I have recently implemented hazard pointers.
As with epoch-based safe memory reclamation, each thread maintains a list of allocations which are pending reclamation.
This list must support delete, and where it’s per-thread, it can be single-threaded, so no problems there.
One solution then is to provide in the library a single-threaded list.
However, there is another possible solution, which also provides useful functionality and allows the absence of this singleton single-threaded data structure; to allow the lock-free list to be operated in a single-threaded mode.
The user would need to know, a priori, that at some point the list would only be operated on by a single thread. That thread would enter single-threaded memory with a load barrier, then Do Stuff, and then finish with a store barrier and forced write to memory. Other threads wishing to use the list again in normal multi-threaded mode I think (not yet checked the code) can do so without a special effort, since they get load barriers anyway – but if not, then any thread wishing to again use that list must issue a macro (which turns into a load barrier).
Similar functionality would be useful for all of the data structures, I think; I can imagine times when they are operated on in a single-threaded mode, and then you simply do not want the overhead and costs of the atomic operations – but you DO still want to operate on the SAME data structure you will then use multi-threaded.
There are two efficiency concerns.
The first is that the data structure C-language structures often have alignment constraints on some of their members. This is fine for CAS platforms, but not necessarily for ERG platforms – the worst case on ARM is 2048 bytes, so you end up with fat structures. You would avoid this is you had a single-thread *only* data structure, because then you don’t care about alignment. Still – if we are arguing the use case where we want single-threaded operations on a data structure which we either before or after want to use multi-threaded, then there’s no avoiding it.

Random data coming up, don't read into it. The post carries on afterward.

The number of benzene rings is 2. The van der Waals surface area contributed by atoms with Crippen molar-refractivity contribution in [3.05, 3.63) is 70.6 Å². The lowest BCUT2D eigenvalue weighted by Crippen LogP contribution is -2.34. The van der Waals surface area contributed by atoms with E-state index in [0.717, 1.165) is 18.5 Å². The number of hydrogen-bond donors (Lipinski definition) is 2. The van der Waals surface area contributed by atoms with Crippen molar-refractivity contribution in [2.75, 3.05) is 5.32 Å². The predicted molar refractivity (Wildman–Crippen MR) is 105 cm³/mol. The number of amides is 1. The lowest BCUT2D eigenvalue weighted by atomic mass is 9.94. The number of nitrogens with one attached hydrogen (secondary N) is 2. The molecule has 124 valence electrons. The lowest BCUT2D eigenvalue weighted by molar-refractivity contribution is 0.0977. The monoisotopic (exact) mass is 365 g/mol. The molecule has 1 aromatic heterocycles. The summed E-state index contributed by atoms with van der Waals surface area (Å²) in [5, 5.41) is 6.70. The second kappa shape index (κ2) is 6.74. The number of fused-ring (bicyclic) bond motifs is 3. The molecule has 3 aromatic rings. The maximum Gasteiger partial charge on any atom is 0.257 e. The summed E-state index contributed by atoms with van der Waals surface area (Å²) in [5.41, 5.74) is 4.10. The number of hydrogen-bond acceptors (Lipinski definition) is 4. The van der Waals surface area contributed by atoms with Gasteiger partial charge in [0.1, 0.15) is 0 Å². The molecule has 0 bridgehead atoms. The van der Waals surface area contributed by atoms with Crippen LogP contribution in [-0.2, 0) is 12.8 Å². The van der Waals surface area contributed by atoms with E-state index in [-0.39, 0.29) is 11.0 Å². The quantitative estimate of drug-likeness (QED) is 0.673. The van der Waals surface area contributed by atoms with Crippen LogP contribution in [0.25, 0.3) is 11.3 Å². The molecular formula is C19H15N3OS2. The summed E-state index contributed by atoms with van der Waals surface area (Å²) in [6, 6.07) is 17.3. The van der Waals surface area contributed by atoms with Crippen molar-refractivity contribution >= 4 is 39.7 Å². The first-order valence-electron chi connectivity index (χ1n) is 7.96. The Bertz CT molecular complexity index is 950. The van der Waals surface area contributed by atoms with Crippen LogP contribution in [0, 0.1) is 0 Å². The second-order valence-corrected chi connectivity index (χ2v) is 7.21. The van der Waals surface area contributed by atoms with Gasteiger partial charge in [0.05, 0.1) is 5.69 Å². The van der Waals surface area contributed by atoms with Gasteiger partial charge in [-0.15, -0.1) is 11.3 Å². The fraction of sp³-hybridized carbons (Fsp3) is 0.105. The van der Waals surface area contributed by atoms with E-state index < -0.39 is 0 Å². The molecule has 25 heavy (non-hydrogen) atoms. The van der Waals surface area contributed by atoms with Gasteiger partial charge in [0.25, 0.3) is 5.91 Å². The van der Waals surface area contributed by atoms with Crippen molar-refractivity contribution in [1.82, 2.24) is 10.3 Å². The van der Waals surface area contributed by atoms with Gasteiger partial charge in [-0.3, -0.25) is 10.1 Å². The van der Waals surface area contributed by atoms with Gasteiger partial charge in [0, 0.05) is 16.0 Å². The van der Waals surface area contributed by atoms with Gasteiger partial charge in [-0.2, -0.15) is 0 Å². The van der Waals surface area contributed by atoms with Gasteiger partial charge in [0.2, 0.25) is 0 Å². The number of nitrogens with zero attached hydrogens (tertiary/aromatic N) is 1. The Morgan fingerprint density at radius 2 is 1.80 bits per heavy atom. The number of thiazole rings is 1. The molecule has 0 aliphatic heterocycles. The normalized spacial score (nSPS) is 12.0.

The second is to do with the type qualifier volatile. Volatile is necessary to prevent compiler optimization. The compiler can in theory put a value into a register and keep it there forever – load barriers, which could cause the cache line holding that value to change, do not cause the register to be updated, and so the compiler would continue forever to use an old value. This will break most data structures, or at least prevent forward progress :-)
One common solution is to take use a non-volatile object, take a pointer to it, cast that pointer to be volatile, and access through it.
The Standard does not support this behaviour; by the language of the Standard, the compiler decides what to do with regard to volatile based on the type qualifier of the *object*, not the pointer.
However, GCC has supported this behaviour for a long time. I’m not sure what MSVC does, or other compilers.
What this means is that in single-threaded mode, the lock-free data structures must retain their volatile qualifier, which make them less efficient. We can avoid atomic operations, which is great, and we can perform operations which otherwise we could not (deletes for example) – but we can’t safely avoid volatile.
The problem is that if we did remove volatile, and use casts when we wanted volatile access, *but the compiler does not support it*, it would lead to a fault which would be intermittant and hard to diagnose.
The issue itself is difficult to explain to users – if it were for example exposed via the abstraction layer, by making volatile a define – and it is equally difficult for users to actually find out how their version of their compiler deals with volatile.
Correctness is the first attribute of software. You cannot ever put it at risk; software which does not do as it was intended has failed.
Given that it is problematic to determine whether a compiler will honour the type qualifier of the pointer, it has to be assumed it will not.